Arts

Creating Nativity likened to chess match

Creating a sculpture is like playing a game of chess, said sculptor Tim Schmalz of his expanding clay Nativity scene. 

"Your opponent does one move and that will determine your move," said Schmalz. "And with doing a multi-figured sculptural scene like this, I have to react with the central piece… I have to monitor what person plays what role within this drama."

Schmalz worked on his sculpture of baby Jesus, Mary and Joseph at the sixth annual Friends of the Crèche International Convention in November and is currently working on adding the three wise men, shepherds, an angel and animals to the scene. He hopes to have the sculpture completed by Christmas.

This week's movie reviews - Sherlock Holmes, Mission Impossible

It's a big weekend at the movies, check out reviews of two of the most notable releases from a jam-packed festive season.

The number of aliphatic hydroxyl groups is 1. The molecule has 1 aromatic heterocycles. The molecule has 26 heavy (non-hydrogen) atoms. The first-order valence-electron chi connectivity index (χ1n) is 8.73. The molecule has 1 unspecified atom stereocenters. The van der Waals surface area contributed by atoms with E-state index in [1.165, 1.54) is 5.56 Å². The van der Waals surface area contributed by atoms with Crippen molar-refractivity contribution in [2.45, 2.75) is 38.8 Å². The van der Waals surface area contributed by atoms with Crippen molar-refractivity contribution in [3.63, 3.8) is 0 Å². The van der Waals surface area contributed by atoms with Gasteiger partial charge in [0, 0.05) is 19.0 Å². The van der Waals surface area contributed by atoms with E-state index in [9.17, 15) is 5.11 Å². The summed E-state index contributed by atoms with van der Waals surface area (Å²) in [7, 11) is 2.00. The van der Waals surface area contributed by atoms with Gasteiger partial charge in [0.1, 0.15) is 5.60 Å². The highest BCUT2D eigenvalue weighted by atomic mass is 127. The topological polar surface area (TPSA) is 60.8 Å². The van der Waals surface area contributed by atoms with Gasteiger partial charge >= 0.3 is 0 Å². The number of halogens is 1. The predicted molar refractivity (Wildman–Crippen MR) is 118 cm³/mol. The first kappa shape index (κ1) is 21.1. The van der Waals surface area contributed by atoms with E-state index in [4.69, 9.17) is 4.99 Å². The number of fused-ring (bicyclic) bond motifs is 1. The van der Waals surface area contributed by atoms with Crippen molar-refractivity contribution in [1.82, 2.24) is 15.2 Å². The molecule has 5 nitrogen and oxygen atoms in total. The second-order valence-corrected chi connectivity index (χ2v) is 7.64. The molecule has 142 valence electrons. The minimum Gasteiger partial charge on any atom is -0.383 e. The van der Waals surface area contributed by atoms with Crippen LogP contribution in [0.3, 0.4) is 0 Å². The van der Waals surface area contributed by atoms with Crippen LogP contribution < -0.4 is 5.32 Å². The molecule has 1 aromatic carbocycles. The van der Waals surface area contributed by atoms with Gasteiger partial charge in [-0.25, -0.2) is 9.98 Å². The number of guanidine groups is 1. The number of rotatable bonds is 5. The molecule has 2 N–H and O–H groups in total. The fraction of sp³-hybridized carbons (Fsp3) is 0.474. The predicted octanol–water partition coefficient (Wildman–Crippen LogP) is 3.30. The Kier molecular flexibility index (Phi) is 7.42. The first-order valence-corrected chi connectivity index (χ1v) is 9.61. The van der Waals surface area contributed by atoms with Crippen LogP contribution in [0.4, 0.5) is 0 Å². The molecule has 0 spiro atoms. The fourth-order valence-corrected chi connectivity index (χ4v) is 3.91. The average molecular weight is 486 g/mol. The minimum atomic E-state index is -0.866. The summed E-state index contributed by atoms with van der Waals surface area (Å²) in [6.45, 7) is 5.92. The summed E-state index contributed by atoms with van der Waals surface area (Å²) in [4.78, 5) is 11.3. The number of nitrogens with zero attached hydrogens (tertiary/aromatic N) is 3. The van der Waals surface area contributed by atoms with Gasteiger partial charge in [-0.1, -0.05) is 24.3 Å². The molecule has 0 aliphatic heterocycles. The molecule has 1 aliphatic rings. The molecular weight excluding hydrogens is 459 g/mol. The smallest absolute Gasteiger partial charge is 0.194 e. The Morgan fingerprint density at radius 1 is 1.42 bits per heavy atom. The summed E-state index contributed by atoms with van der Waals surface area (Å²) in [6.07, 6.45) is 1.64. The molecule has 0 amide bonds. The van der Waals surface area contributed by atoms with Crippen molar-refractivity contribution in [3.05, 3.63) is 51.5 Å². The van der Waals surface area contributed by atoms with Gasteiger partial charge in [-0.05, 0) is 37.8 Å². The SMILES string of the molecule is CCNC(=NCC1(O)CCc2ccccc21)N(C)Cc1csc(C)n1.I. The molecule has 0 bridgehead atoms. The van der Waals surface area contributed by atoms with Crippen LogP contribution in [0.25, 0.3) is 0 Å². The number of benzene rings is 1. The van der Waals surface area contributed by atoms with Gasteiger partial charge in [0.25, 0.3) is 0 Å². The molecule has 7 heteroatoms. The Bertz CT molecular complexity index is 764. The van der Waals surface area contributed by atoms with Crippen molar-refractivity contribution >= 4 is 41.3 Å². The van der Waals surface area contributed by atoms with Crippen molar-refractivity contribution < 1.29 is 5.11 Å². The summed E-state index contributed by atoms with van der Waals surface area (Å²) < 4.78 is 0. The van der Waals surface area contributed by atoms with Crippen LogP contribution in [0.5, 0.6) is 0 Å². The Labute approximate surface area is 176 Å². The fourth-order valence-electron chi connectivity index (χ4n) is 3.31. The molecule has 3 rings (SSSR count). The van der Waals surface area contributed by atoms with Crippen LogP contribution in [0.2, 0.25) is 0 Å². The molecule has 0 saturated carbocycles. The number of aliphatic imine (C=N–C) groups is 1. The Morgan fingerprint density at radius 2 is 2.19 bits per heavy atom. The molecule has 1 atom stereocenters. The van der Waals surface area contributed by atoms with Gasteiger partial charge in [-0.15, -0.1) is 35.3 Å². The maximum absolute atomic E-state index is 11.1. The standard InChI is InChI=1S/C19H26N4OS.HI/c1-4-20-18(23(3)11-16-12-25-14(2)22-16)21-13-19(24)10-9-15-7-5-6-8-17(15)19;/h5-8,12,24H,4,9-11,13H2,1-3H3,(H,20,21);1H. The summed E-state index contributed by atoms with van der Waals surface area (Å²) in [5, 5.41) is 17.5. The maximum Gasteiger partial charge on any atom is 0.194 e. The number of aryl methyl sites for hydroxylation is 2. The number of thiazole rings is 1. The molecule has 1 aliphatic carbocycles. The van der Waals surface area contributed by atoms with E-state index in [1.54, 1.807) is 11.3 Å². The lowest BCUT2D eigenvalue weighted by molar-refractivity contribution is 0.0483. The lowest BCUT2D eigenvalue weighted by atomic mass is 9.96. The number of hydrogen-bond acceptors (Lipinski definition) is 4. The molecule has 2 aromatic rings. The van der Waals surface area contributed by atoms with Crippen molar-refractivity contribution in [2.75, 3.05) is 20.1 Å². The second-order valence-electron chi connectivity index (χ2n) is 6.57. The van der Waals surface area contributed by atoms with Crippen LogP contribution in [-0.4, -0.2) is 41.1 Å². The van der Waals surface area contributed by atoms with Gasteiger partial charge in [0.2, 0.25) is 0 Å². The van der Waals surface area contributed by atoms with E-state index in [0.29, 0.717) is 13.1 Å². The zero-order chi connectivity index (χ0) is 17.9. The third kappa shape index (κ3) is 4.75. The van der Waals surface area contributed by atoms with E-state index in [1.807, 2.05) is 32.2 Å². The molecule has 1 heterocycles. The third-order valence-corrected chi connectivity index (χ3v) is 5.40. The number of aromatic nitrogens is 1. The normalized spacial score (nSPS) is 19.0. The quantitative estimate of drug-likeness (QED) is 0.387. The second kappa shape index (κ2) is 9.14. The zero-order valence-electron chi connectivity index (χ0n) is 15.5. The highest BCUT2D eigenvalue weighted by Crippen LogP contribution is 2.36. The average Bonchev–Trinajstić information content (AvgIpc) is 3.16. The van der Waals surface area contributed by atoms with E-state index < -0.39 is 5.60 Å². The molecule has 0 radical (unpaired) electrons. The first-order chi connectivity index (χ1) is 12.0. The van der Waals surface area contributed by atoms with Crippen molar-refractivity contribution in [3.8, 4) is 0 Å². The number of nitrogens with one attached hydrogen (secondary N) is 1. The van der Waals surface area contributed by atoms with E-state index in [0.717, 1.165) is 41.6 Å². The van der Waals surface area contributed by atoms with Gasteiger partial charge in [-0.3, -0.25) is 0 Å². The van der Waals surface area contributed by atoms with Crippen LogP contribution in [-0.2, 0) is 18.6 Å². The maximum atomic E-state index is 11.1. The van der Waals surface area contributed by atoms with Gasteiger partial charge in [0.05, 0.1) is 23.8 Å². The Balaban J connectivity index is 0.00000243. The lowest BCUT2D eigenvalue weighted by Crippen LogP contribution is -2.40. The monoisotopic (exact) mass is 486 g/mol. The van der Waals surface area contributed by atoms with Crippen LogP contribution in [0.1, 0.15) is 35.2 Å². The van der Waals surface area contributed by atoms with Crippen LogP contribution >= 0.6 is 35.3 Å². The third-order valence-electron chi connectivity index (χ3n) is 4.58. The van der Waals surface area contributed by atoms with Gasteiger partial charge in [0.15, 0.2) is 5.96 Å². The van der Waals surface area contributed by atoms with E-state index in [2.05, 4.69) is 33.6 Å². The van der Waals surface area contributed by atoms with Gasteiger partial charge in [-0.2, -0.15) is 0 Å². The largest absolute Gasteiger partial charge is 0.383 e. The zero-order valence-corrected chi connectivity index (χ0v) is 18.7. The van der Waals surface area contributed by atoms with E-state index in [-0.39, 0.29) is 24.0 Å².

Andrea Rebello’s art gives meaning to prayer

TORONTO - For Andrea Rebello, singing sacred hymns is a way to express her love for God.

“(Singing) is an expression of how I like to pray,” said Rebello, cantor and music director at St. Clement Church. “Through the arts, we can really communicate our prayer and love of God, and our faith and devotion.”

Rebello has been doing plenty of praying lately, as she has just recorded a CD, Venite Adoremus, with some of those songs on the playlist at a Christmas concert she was to perform Dec. 17 at St. Clement Church. A portion of the proceeds will be donated to the parish.

Deacon pens prayer through poetry

TORONTO - For Toronto Deacon Anthony Pignataro, penning poems is merely a form of prayer and service to others.

Writing poetry is “another way of serving others as you disseminate the work and share it,” he said.

Drawing from his ministry as a deacon and 20 years of “inspirational walks through his garden,” Pignataro has just published his first book of poetry, personal essays and meditations, From Under a Linden Tree, published by Sarum House.